I just saw a woman with the sexiest walk ever. The kind of walk that stops traffic, which is literally what happened. She very nearly caused an accident.
I want that walk. I need it. Now that I’ve seen it and know it exists, I need to find a way to own it. Which is why instead of being quick about picking up the few grocery items that I need tonight, I am prepared to sashay slowly through the produce department until either my hips give out, or someone drops their apples. Whichever comes first.
That awkward moment in the public change room at the pool when you are politely chatting with someone, then you turn away to undress, but realize that they are still talking. So you try to act all casual about public nakedness, and attempt to nonchalantly wrestle your body out of a wet, one-piece bathing suit that has nowhere better to be. As body parts start flying around in all different directions, and sweat begins to bond with the chlorine on your skin causing your bathing suit to suddenly super glue itself to your body, you try to smile and maintain strict eye contact, all the while trying to avoid smacking your head off the lockers behind you and ending up in a pitiful pile of shame on the floor.
I never was very good at small talk. Turns out I’m even worse when I’m naked.
Have you ever wondered why depression is so hard to see? It is because depression can be extraordinarily quiet. It has perfected the art of camouflage and deceit. You can sit in the same room as depression and never even know it’s there. It is buried beneath the soft smiles and brave faces of the ones we love. It blends in with the heroic souls who make the effort to show up day after day, never once whispering depression’s name. It is illusive, but if you do happen to catch its shadow out of the corner of your eye, don’t believe it when it tells you that it is fine. Depression would rather show you its finest armor than reveal the truth behind the hidden cracks within.
If you have ever lived with depression, you know that it is uncomfortably heavy. It is an unwelcome weight against your chest, a damp and foul burden pushing down until you feel its hot, sour breath against your cheek. Depression is hungry. It will feed on every last drop of your pain until you are left a hollowed out shell of your former self. Then it will demand more, and you will give it. Depression will steal your voice, distort your words, and work tirelessly to convince the world that you are doing fine in spite of it.
Depression hides in the shadows, and thrives on secrets and solitude. It shies away from love, light, and the power of compassion. When you share your story, there is power behind your words. You breathe life into your journey and invite those who are listening with open hearts to lend you their courage and strength while you heal.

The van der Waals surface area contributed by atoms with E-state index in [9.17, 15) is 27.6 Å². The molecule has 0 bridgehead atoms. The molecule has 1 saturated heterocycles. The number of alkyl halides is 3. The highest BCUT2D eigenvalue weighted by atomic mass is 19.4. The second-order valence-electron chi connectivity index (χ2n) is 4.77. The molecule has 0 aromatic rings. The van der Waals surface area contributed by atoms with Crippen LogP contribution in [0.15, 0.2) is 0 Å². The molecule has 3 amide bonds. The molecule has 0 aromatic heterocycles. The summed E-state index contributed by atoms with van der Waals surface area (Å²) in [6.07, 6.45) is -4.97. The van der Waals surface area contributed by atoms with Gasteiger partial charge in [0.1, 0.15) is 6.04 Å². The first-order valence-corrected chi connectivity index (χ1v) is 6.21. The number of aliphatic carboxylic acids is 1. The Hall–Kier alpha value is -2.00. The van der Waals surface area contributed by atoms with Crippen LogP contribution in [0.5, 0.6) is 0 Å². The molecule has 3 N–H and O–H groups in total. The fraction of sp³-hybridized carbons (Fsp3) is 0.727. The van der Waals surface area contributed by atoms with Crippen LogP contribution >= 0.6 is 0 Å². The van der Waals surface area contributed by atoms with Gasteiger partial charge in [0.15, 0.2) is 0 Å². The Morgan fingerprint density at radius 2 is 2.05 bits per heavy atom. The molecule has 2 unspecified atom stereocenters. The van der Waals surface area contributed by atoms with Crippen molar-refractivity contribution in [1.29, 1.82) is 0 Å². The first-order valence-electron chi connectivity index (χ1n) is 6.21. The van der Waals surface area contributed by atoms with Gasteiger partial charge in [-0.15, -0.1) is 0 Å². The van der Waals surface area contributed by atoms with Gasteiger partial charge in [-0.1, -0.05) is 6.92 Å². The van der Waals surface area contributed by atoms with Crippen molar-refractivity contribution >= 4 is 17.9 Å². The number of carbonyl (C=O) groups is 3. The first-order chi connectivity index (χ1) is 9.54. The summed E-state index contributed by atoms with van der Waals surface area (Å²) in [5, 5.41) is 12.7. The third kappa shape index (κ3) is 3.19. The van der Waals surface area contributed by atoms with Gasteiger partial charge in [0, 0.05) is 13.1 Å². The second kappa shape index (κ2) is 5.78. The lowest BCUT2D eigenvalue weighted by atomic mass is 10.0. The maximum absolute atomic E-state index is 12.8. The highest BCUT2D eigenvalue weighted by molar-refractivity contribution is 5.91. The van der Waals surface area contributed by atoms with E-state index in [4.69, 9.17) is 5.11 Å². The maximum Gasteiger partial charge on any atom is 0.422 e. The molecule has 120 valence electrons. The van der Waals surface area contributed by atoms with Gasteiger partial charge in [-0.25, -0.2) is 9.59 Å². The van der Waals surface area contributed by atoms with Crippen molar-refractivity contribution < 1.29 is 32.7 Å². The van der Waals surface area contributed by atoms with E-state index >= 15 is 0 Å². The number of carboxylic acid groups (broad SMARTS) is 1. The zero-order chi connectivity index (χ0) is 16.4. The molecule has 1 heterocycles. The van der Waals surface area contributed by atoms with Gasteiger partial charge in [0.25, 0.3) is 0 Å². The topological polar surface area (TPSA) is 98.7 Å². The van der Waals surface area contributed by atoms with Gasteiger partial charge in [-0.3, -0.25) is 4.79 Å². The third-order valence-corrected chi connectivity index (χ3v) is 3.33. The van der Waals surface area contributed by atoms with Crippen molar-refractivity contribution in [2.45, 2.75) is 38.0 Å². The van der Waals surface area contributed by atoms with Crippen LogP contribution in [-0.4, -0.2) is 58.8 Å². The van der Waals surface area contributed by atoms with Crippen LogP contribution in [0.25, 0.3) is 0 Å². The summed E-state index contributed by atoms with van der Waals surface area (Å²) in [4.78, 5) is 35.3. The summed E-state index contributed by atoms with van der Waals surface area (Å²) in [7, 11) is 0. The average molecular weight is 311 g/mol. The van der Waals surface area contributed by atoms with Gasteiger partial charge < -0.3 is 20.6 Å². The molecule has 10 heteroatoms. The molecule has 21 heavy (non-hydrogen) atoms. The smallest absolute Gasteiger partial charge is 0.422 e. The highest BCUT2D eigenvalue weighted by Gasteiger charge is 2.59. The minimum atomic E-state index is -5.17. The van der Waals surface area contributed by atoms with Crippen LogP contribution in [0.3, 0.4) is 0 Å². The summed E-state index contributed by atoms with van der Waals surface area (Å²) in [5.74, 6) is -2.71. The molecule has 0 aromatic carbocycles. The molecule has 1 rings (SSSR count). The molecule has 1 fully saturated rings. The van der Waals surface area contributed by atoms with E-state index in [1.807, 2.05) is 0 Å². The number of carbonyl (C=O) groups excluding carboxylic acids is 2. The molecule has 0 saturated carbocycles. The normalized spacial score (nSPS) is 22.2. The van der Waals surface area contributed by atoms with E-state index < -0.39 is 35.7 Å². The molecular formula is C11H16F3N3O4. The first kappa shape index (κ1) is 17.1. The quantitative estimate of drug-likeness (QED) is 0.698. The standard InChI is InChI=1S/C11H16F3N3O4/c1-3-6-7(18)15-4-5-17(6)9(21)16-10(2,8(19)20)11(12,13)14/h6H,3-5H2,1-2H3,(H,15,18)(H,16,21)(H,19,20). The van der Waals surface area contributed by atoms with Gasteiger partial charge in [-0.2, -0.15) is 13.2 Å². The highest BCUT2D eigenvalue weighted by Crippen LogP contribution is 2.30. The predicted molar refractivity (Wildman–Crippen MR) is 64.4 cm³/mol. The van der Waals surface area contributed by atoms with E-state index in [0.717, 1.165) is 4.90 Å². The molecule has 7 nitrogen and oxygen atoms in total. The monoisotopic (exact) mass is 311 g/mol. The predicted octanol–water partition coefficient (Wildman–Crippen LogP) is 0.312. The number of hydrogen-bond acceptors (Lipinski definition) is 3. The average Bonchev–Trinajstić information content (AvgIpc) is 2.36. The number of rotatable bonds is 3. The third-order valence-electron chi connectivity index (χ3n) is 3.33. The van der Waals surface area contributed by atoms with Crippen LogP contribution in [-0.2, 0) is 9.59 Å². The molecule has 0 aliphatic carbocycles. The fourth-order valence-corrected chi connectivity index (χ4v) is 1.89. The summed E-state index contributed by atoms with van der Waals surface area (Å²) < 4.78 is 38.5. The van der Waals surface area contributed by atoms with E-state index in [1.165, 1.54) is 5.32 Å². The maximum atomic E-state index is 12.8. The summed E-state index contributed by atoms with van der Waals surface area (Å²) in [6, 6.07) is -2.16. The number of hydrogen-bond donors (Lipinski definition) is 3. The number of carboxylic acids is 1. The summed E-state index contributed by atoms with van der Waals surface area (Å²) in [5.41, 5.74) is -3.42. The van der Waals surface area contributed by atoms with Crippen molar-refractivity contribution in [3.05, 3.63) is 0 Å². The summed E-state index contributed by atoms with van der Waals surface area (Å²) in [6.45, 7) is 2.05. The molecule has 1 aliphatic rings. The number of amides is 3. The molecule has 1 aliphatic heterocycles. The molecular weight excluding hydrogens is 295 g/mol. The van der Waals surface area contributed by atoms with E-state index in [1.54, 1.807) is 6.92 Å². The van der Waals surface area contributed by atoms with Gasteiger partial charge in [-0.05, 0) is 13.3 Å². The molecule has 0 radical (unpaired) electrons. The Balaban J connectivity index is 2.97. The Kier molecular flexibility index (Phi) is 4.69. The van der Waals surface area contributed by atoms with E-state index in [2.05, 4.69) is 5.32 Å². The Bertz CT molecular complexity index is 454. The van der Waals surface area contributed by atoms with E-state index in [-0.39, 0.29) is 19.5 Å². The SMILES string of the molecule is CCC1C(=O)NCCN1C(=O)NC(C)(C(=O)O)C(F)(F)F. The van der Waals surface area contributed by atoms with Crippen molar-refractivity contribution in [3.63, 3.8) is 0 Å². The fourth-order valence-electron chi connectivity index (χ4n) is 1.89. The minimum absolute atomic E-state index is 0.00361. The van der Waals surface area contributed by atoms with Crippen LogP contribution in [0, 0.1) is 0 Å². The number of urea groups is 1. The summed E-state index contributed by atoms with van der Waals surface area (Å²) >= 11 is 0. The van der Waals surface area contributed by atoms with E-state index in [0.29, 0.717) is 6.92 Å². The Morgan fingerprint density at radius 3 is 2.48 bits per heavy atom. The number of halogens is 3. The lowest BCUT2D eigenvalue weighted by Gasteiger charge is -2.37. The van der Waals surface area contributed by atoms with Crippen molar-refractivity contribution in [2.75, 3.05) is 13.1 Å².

For those who have felt the terrifyingly intimate embrace of depression, there may be days that are so deceptively dark that you will forget that you once knew light, but from them you will learn to see with your heart and lead with your soul. You will feel the strain in your muscles as you drag your burden from one day to the next, but you will build strength and courage with each step you take. Use those gifts to carry you through until the day you feel your shoulders relax and the knot in your chest begin to loosen.
The next time someone asks how you are, don’t let depression answer for you. Depression does not deserve to be fine. It is not worthy of the effort it takes to disguise its burdensome weight. Instead, take depression’s power away and say, “The truth is I’m not okay, and today I could really use your help.” ❤
There is a special kind of love that we save just for our friends. Not the kind of love that we share with our partner, but a kind of sweet, head over heels “giddy to have you in my life” sort of love. A love that is warm and reassuring, like a favourite scarf that is as comforting as it is beautiful. A love that is as familiar and gentle as the sun’s sweet sigh as it dips below the horizon. A love that is a perfectly balanced blend of laughter and tears, sarcasm and thoughtfulness. It is the kind of love that we share only with our dearest friends, the ones with whom we share our deepest fears and greatest regrets. The ones we turn to, breathless with excitement, to share our biggest accomplishments, and most astonishing secrets. It is the kind of love that is born out of trust and compassion, and it binds us so completely that we can lean into it, some days weak with need, without fear of causing it to break. Finding a friend to build that kind of love with is as simple as it is rare, and as compelling as it is raw.